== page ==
You can stop arguing, defending and wondering why people act this way or that. What will make you feel better is when you realize that the things you want to do are actually impossible. The paradox is that when you surrender into that awareness you suddenly realize that you’ve always had what you were looking for. But to get there, first there’s some things you simply have to accept if you want to live with the equanimity that goes with an enlightened life.
The first thing is to accept that there is only Now. There is only the Present Moment. You have never been alive in the past nor will you live in the future. It always was and it’ll always be Now. People read that and it half-makes sense and so they read on. Really stop and really think about that like Eckhart suggests. That’s not to be taken lightly and there’s salvation in that idea.
Okay, so you can’t fix the past. And if you’re worried about the future then you’ll be worrying in your Present Moments rather than being Open and Aware. That lack of awareness will lead you to make the sort of mistakes that will cause your fearful future to end up being a self-fulfilling prophesy. Your future is always made of what you do in your Nows. Quiet your mind about before and later and pay attention to your nows instead.
The second thing you have to do is Accept. You have to accept that every moment is a polyhedron. Every single moment has many sides—many perspectives that can be taken on it. Think of Moments kind of like soccer balls—they’re three dimensional but they also have those little sides–little separate realities. Except in the psychological world people are much more complex than soccer balls so those sides can be infinitely tiny. So there’s no correct perspective on a moment. There’s just the side you’re looking at. That’s all you’ve got. That and maybe glimpses of the sides bordering yours. But just glimpses.
I often talk about how I agree with Shakespeare about the ages of man. We all go through about 7-9 year cycles where we become someone new and then eight years later, just as it’s getting boring, we find or push ourselves into a new role where we need new perspectives on old things. Where we’re a beginner again. A lot of this has to do with aging because you get more experience with that change. That makes you more comfortable and then aware, so it’s a spiritual journey as well as a physical one.
If we’re lucky and we work at it our life experiences can lead to the big discovery everyone’s looking for—which is when we no longer see just our side of a single moment, but instead we can see at least enough of the soccer ball of life to appropriately humble our own perspective. We see that how we’re seeing it is just one way of seeing it out of many….
I’ve written about it here before but I’ve got a good example of me getting a better view of the soccer ball. My ex wife and I were talking one gorgeous Saturday morning and she wanted to stay in and clean the albeit dusty house. We were both busy all week and I wanted to relax. I didn’t like arguing over cleaning so I suggested we get a maid so we could spend more time out together. Back then I thought you had to be out, rather than just truly together. And it seemed like a loving offer that was taking half the cleaning off her back. Her answer surprised me.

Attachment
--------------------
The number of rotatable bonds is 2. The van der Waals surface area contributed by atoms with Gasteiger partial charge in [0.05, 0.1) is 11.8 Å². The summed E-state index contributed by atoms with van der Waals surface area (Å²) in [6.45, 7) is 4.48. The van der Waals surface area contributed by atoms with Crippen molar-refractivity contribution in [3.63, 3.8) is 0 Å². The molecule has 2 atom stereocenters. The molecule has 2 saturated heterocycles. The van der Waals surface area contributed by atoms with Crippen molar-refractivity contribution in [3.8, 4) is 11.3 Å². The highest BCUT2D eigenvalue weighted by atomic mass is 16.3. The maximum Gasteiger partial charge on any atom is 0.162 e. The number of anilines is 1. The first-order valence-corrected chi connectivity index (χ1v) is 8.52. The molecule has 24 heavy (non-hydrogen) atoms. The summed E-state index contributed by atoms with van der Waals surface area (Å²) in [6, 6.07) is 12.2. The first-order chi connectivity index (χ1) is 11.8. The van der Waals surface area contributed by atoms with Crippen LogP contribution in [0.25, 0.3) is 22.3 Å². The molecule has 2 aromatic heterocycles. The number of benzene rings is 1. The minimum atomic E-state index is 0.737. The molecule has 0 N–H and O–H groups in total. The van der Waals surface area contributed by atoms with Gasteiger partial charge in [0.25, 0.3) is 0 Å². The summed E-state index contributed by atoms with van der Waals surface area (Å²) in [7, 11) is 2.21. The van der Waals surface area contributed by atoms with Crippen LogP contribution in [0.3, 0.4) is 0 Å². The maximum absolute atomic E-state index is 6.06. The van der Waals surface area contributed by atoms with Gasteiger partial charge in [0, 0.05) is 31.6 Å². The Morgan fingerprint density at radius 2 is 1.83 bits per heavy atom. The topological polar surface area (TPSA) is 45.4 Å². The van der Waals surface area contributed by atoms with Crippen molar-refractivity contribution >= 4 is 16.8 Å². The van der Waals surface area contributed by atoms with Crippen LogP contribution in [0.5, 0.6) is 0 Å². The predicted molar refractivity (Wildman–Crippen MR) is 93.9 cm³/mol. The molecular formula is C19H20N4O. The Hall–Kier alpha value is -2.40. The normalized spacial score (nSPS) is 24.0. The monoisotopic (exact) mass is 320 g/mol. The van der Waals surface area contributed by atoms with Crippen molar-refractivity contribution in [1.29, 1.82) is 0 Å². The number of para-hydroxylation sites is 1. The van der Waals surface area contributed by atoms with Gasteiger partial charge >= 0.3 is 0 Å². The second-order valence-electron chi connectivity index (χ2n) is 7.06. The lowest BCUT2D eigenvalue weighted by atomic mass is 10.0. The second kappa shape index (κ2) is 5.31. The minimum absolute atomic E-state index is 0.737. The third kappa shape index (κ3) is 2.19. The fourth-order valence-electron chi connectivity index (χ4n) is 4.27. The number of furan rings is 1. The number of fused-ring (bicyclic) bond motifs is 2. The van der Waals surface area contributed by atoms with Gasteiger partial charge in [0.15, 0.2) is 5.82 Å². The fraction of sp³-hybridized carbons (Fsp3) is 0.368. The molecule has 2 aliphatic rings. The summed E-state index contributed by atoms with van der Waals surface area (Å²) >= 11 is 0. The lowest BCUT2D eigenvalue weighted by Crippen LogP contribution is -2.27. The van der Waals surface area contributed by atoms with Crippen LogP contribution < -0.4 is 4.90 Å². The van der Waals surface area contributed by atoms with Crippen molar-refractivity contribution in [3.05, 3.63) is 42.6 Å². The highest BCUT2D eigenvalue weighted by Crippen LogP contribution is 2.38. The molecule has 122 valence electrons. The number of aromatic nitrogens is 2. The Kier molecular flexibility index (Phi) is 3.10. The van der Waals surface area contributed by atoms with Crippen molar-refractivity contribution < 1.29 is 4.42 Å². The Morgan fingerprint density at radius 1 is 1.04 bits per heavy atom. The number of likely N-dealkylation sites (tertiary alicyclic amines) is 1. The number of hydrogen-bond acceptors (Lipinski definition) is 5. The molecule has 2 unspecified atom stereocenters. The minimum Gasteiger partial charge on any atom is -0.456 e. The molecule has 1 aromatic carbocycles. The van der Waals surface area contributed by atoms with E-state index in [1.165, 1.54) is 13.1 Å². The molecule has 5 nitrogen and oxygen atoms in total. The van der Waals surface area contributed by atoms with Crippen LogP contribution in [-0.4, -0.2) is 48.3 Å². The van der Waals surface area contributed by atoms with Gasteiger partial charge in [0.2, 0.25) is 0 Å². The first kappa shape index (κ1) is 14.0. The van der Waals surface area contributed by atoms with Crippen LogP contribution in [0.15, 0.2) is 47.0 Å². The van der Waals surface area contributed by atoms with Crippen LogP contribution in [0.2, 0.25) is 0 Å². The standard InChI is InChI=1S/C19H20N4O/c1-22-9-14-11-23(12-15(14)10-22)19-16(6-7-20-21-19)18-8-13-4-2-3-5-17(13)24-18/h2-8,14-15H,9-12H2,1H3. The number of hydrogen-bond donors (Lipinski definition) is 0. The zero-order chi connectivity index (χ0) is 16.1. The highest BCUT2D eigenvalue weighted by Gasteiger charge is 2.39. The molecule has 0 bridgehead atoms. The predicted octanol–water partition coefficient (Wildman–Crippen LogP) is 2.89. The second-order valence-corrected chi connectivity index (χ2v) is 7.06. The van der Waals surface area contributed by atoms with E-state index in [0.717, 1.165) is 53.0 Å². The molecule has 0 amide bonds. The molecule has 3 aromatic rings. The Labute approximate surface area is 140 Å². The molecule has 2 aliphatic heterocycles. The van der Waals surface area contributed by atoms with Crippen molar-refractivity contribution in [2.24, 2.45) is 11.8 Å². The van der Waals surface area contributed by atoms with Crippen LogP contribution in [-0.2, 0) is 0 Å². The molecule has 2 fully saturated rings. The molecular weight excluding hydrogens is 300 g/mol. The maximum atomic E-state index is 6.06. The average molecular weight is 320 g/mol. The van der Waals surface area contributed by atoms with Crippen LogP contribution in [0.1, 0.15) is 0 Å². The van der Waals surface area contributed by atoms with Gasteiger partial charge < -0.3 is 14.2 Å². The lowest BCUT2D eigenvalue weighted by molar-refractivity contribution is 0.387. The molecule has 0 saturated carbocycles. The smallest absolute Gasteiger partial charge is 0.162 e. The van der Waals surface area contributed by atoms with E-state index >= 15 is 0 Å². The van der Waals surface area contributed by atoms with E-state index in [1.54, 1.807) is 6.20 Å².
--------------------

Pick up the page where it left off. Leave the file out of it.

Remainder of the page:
She asked how much I’d pay a maid. I guessed way too high and she said she’d do it for that. I didn’t like that idea because my point was I wanted to get more time with her. But in my young-man innocent idiocy I thought to myself, okay, I wanted to go the park with friends but I guess if she wants the money and thinks it’s fair for the work then I can just shift to doing something fun at home and that way I get my relaxation and she gets her money. Fair deal.
Every person reading this who’s been married for longer than six months is laughing their ass off at that. That is ridiculous. We were both nuts. We were calculating that was fair and that it got us what we wanted. We weren’t however thinking about how it would feel. Because how it felt was that I felt uncomfortably guilty watching F1 Racing while she vacuumed our livingroom and she resented me sitting there with my feet up while she worked. At that point the money in the bank was an abstract concept no one was even thinking about except maybe to use as a point in an argument.
As I’ve aged my view of the soccer ball expanded and I can now see how crazy that was. But I also know I’ll make “mistakes” like that again. There’s no way not to. Because I can’t know what someone else stitched in next to my perspective on the soccer ball. They’ll tell me that. I’ll find out from experience. And so all we can do is live in the moment and do our best and remember that we’re all polyhedrons looking at other polyhedrons so no one ever really knows what’s going on. And there’s real comfort in just letting all that go and surrendering into what feels good instead. And lo and behold, it turns out that’s what feeling good was designed for.
A serious childhood brain injury lead Scott to spend his entire life meditating on the concepts of thought, consciousness, reality and identity. It made others as strange to him as he was to them. When he realized people were confused by their own over-thinking, Scott began teaching others to understand reality. He is currently CBC Radio Active’s Wellness Columnist, as well as a writer, speaker and mindfulness instructor based in Edmonton, AB where he still finds it strange to write about himself in the third person.